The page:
3. An electrical distribution system according to claim 1 or 2 further characterised in that the at least one carriage is slideable on the track when not locked in place thereon.
4. An electrical distribution system according to claim 3 further characterised in that the locking means is moveable between an open position in which the at least one carriage is slideable therealong and a closed position in which the actuating pins extending from the respective socket and engage therewith via a push fit.
5. An electrical distribution system according to claim 4 further characterised in that cam surfaces associated with said locking means and/or actuating pins enable slideable movement of the locking means of the carriage with respect to the insulating track and electrically conducting track to thereby releasably lock the carriage and the socket in place.
6. An electrical distribution system according to claim 5 further characterised in that each power take off socket includes a corresponding socket part for receiving the electric plug.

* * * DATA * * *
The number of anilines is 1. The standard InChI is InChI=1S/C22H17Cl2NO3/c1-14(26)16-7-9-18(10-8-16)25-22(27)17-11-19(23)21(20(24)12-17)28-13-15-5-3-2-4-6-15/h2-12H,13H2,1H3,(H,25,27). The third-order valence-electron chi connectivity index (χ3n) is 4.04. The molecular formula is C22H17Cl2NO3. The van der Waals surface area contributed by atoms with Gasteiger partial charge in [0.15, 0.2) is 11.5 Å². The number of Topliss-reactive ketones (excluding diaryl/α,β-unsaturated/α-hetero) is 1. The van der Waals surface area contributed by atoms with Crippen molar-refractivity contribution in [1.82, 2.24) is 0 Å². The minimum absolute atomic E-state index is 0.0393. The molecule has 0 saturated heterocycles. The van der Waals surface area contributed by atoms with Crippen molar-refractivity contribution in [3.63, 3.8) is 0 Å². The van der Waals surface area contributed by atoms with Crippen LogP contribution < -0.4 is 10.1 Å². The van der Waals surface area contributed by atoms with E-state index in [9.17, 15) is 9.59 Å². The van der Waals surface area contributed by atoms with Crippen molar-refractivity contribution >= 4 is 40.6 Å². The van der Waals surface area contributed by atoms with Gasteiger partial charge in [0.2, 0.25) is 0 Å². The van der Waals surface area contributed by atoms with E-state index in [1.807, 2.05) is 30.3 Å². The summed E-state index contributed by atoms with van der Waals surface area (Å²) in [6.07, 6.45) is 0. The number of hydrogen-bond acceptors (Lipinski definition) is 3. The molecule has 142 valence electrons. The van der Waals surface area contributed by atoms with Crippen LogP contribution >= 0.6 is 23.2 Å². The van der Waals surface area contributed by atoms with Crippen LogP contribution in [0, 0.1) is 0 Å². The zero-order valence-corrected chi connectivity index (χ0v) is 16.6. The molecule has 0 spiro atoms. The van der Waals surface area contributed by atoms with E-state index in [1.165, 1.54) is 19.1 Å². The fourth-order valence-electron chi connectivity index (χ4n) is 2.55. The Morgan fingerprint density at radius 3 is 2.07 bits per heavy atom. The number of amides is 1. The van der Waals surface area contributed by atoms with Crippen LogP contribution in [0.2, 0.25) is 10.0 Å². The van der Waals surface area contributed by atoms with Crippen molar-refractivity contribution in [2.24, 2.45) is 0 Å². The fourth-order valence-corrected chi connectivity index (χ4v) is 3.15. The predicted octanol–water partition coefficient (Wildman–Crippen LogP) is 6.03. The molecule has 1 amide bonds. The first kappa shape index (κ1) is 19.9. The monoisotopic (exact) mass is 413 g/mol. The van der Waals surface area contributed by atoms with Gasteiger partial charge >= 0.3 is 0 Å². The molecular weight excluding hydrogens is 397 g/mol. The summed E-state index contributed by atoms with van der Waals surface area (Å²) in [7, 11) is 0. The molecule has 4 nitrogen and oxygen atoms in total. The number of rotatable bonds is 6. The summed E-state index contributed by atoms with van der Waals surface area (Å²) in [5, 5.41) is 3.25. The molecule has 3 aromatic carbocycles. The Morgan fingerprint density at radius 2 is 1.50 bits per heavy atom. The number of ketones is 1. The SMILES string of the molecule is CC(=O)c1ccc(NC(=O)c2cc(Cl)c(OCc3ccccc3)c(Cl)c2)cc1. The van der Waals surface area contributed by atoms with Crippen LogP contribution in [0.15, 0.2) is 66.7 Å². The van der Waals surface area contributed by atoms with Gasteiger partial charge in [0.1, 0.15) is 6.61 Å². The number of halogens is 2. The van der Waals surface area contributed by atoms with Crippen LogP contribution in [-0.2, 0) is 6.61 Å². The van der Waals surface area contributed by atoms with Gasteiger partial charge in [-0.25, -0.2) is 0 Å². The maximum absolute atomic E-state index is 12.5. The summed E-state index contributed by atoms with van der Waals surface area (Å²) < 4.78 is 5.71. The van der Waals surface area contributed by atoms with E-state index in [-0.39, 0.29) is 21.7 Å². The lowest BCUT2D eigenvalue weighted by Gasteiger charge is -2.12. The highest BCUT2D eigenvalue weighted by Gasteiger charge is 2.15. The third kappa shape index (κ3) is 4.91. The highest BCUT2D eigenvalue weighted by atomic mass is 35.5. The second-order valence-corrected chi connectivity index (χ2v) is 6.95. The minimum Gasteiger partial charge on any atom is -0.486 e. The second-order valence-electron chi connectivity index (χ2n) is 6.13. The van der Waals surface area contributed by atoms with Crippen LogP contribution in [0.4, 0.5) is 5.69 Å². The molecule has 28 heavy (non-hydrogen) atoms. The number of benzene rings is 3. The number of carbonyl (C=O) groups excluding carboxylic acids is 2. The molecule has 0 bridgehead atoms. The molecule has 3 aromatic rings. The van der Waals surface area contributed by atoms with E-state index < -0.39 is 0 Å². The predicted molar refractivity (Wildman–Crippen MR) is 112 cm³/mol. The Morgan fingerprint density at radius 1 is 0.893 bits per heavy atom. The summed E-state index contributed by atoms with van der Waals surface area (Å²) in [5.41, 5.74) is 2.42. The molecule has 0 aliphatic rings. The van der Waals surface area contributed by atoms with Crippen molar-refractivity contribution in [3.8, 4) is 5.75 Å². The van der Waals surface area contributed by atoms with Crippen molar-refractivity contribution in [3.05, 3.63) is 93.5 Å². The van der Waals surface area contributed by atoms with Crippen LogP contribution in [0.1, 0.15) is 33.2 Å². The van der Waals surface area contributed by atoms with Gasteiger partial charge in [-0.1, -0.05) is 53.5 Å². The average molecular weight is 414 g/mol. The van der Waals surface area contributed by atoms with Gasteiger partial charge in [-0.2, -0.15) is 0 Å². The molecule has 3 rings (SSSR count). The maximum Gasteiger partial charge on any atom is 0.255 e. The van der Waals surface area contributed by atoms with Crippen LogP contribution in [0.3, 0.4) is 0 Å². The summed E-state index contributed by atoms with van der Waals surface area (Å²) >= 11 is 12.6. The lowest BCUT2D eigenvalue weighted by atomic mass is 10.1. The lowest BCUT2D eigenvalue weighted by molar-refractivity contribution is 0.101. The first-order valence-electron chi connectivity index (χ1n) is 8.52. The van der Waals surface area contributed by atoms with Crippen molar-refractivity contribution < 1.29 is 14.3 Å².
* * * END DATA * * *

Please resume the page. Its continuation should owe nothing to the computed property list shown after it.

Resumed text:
7. An electrical distribution system according to claim 3 further characterised in that the electrically conducting track is of generally flat and/or ribbon like construction.
8. An electrical distribution system according to claim 7 further characterised in that the electrically conducting track is composed of a flexible insulating substrate of e.g. plastics on which is mounted the electrically conducting track.
9. An electrical distribution system according to claim 3 further characterised in that the insulating track includes an insulating cover to prevent accidental access to the electrically conducting track after the electrical distribution system has been installed.